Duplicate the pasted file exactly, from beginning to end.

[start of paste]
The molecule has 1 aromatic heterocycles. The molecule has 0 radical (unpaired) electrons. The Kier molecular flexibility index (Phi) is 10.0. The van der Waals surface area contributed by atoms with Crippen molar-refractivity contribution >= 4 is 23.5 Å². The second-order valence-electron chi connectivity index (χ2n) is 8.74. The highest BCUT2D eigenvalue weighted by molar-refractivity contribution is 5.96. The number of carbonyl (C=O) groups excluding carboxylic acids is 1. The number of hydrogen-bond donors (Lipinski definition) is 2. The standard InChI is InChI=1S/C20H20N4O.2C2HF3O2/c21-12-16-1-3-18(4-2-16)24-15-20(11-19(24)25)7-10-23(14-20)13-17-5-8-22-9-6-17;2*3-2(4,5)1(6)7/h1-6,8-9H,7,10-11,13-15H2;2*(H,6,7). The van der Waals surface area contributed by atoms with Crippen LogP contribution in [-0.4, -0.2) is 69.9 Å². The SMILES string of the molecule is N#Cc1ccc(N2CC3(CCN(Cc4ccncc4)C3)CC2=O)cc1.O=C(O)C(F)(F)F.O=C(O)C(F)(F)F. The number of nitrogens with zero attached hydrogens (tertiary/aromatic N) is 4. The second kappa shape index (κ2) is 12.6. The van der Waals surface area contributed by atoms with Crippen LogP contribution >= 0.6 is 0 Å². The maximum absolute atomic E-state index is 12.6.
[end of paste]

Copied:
The molecule has 1 aromatic heterocycles. The molecule has 0 radical (unpaired) electrons. The Kier molecular flexibility index (Phi) is 10.0. The van der Waals surface area contributed by atoms with Crippen molar-refractivity contribution >= 4 is 23.5 Å². The second-order valence-electron chi connectivity index (χ2n) is 8.74. The highest BCUT2D eigenvalue weighted by molar-refractivity contribution is 5.96. The number of carbonyl (C=O) groups excluding carboxylic acids is 1. The number of hydrogen-bond donors (Lipinski definition) is 2. The standard InChI is InChI=1S/C20H20N4O.2C2HF3O2/c21-12-16-1-3-18(4-2-16)24-15-20(11-19(24)25)7-10-23(14-20)13-17-5-8-22-9-6-17;2*3-2(4,5)1(6)7/h1-6,8-9H,7,10-11,13-15H2;2*(H,6,7). The van der Waals surface area contributed by atoms with Crippen LogP contribution in [-0.4, -0.2) is 69.9 Å². The SMILES string of the molecule is N#Cc1ccc(N2CC3(CCN(Cc4ccncc4)C3)CC2=O)cc1.O=C(O)C(F)(F)F.O=C(O)C(F)(F)F. The number of nitrogens with zero attached hydrogens (tertiary/aromatic N) is 4. The second kappa shape index (κ2) is 12.6. The van der Waals surface area contributed by atoms with Crippen LogP contribution >= 0.6 is 0 Å². The maximum absolute atomic E-state index is 12.6.